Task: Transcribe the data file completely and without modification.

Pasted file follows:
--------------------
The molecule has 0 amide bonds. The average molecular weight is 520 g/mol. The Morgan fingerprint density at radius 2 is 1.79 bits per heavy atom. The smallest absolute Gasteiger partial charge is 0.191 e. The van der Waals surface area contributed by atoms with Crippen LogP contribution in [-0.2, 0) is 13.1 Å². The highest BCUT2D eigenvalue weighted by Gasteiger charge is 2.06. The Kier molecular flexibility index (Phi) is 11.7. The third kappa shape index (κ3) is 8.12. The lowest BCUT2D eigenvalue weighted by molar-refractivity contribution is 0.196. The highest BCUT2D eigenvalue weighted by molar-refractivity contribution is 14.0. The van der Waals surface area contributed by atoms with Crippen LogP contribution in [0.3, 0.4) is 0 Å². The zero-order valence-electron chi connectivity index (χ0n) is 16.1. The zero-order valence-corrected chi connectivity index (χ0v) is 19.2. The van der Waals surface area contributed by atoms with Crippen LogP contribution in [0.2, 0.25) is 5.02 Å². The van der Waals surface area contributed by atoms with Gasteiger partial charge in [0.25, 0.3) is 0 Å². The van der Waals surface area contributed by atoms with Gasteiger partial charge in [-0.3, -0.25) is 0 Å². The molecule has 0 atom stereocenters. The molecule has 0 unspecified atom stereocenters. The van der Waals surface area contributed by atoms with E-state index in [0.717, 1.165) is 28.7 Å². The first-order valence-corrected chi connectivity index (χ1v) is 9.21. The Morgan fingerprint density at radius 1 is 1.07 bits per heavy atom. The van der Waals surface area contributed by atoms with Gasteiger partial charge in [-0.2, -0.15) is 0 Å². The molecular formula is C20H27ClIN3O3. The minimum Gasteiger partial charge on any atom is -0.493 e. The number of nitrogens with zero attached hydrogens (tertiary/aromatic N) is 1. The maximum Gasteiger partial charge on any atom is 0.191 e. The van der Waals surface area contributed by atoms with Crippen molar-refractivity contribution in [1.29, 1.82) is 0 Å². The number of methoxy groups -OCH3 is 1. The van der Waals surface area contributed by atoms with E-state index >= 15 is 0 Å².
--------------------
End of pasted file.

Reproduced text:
The molecule has 0 amide bonds. The average molecular weight is 520 g/mol. The Morgan fingerprint density at radius 2 is 1.79 bits per heavy atom. The smallest absolute Gasteiger partial charge is 0.191 e. The van der Waals surface area contributed by atoms with Crippen LogP contribution in [-0.2, 0) is 13.1 Å². The highest BCUT2D eigenvalue weighted by Gasteiger charge is 2.06. The Kier molecular flexibility index (Phi) is 11.7. The third kappa shape index (κ3) is 8.12. The lowest BCUT2D eigenvalue weighted by molar-refractivity contribution is 0.196. The highest BCUT2D eigenvalue weighted by molar-refractivity contribution is 14.0. The van der Waals surface area contributed by atoms with Crippen LogP contribution in [0.3, 0.4) is 0 Å². The zero-order valence-electron chi connectivity index (χ0n) is 16.1. The zero-order valence-corrected chi connectivity index (χ0v) is 19.2. The van der Waals surface area contributed by atoms with Crippen LogP contribution in [0.2, 0.25) is 5.02 Å². The van der Waals surface area contributed by atoms with Gasteiger partial charge in [0.25, 0.3) is 0 Å². The van der Waals surface area contributed by atoms with Gasteiger partial charge in [-0.3, -0.25) is 0 Å². The molecule has 0 atom stereocenters. The molecule has 0 unspecified atom stereocenters. The van der Waals surface area contributed by atoms with E-state index in [0.717, 1.165) is 28.7 Å². The first-order valence-corrected chi connectivity index (χ1v) is 9.21. The Morgan fingerprint density at radius 1 is 1.07 bits per heavy atom. The van der Waals surface area contributed by atoms with Gasteiger partial charge in [-0.2, -0.15) is 0 Å². The molecular formula is C20H27ClIN3O3. The minimum Gasteiger partial charge on any atom is -0.493 e. The number of nitrogens with zero attached hydrogens (tertiary/aromatic N) is 1. The maximum Gasteiger partial charge on any atom is 0.191 e. The van der Waals surface area contributed by atoms with Crippen molar-refractivity contribution in [1.29, 1.82) is 0 Å². The number of methoxy groups -OCH3 is 1. The van der Waals surface area contributed by atoms with E-state index >= 15 is 0 Å².